As explained by several panelists during a World Federation of the United Nations Association workshop on the importance of a peace and security goal, MDGs that focus on the reduction of child mortality, hunger, violent deaths, and improving access to education are symptomatic of fostering peace and security. Conflict undermines the post-2015 agenda through creating a hostile environment for sustainable development and economic growth. During the opening session, US Ambassador Samantha Powers explained that, by 2015, more than half of the people living in extreme poverty will be living in places ravaged by violence. Laura Spano of WFUNA’s Conflict Prevention program expressed the need to engage civil society and government at the national and local level so the stakeholders of the conflict can be the drivers of change. WFUNA established its Freedom from Violence initiative to ensure that stakeholders have the capacity to advocate for positive peace, human security, and conflict prevention policies as well as engage in dialogue on how to integrate a peace and security goal in the post-2015 development agenda. Stakeholders must be the driving force to narrow the gap between the world we have and the world we want. Ambassador Powers summarized it best in her quote “Nobody has more of a stake in this agenda than the people whose lives it could change.”


Climate Change and Human Rights

Many at the conference agreed that refugees from climate change should be protected just as refugees from conflict are protected. In the words of Otu Uwem Robert of African Youth Movement, “climate justice must have a human face”. We must also consider the plight of the most vulnerable. As expressed by H.E. Dr. Caleb Otto of Palau, there can be no sustainable development without climate change as the LDCs (Least Developed Countries) are the most vulnerable. Climate change undermines development which harms humanity, but according to Dan Thomas of the My World 2015 survey, the climate change goal was ranked last amongst the 4,131,461 people surveyed. This signals a fundamental gap in our global environment education. MNCs (Multinational Corporations) have the resources to tackle climate change, but they must be urged to invest in our planet through ensuring that sustainable development is carbon free. There must be more concrete rules for transparency and monitoring, and a push for more green development jobs is a must. When it comes to the issue of our planet’s health, we are all stakeholders.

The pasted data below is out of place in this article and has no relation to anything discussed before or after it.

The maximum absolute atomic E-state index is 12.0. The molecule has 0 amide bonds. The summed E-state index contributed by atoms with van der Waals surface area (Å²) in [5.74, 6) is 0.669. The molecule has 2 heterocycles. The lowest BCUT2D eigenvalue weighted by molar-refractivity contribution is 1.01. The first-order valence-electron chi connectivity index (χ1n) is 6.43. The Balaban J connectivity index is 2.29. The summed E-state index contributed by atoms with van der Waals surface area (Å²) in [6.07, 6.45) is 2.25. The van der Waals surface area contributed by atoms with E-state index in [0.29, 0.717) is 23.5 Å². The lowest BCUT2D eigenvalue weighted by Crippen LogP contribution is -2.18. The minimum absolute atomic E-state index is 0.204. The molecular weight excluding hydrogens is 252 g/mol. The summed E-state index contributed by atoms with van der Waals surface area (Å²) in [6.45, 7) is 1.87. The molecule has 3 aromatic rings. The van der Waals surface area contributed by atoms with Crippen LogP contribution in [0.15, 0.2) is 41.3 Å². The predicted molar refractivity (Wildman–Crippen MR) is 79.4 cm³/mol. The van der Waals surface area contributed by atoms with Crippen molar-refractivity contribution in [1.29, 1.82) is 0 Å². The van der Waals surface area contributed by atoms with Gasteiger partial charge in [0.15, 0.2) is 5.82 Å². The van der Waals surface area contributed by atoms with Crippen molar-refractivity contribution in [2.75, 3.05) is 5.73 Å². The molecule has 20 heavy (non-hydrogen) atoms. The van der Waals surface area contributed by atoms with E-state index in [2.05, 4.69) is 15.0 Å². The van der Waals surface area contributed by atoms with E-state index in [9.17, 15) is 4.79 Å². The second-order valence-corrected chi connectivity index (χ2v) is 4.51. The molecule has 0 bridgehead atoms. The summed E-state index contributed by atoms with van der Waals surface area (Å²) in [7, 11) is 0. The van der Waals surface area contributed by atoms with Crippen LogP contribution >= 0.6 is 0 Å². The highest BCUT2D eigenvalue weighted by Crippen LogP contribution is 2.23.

Accountability, Measurability, and the Importance of Free Press

To be effective, we must measure our impact and set concrete universal goals. Press freedom is at the foundation of agenda goals such as sustainable development and good governance as both need a narrative for accountability and measurement. Unfortunately, the power of digital media is often controlled by dictatorships. One of the panelists from the Committee to Protect Journalists gave the example of how we need reporters to be free to tell us how a rural school is contributing to local access to education in order for us to affectively measure its success in the development agenda. Thus, as set forth by Article 19 of the UDHR, the right to freedom of expression, access to information, and protection of journalists must be enshrined in the post-2015 agenda. Free media also plays an important role in our global perception and multicultural competence. In this age of information and interdependence, we are afforded a tremendous opportunity to learn, unlearn, and relearn important phenomena such as cultural norms, history of specific groups, and religious ideologies. A free media helps present a more accurate picture for intercultural relations as we are compelled to view our global counterparts as fellow human beings.



The conference was successful not just because my social media team was able to reach over an astounding 1,250,000 people in one day, but because it signaled the global commitment to improving the post-2015 development agenda. The conference served as a model for collaboration amongst the many levels of civil society, stakeholders, and individuals who each contributed their unique experience and knowledge to draft an informed and inclusive final declaration. This long, three-day conference comprised of a significant number of workshops, roundtable discussions, and exhibits on a variety of topics lead and attended by over 2,000 people, with different visions, representing a variety of civil sector organizations, with different missions, concluded with a final 14 page document that began each preamble with the pronoun “We” (“We declare….we affirm….we urge”). In three days, the global civil society convened to put aside their differences, open their ears, and produce a short, powerful declaration that compelled governments worldwide to truly listen to their strong, unified, and reverberating voice. This is our world, our future, our planet, and together we will unite for this once in a generation opportunity to transform our problems into solutions. Join us.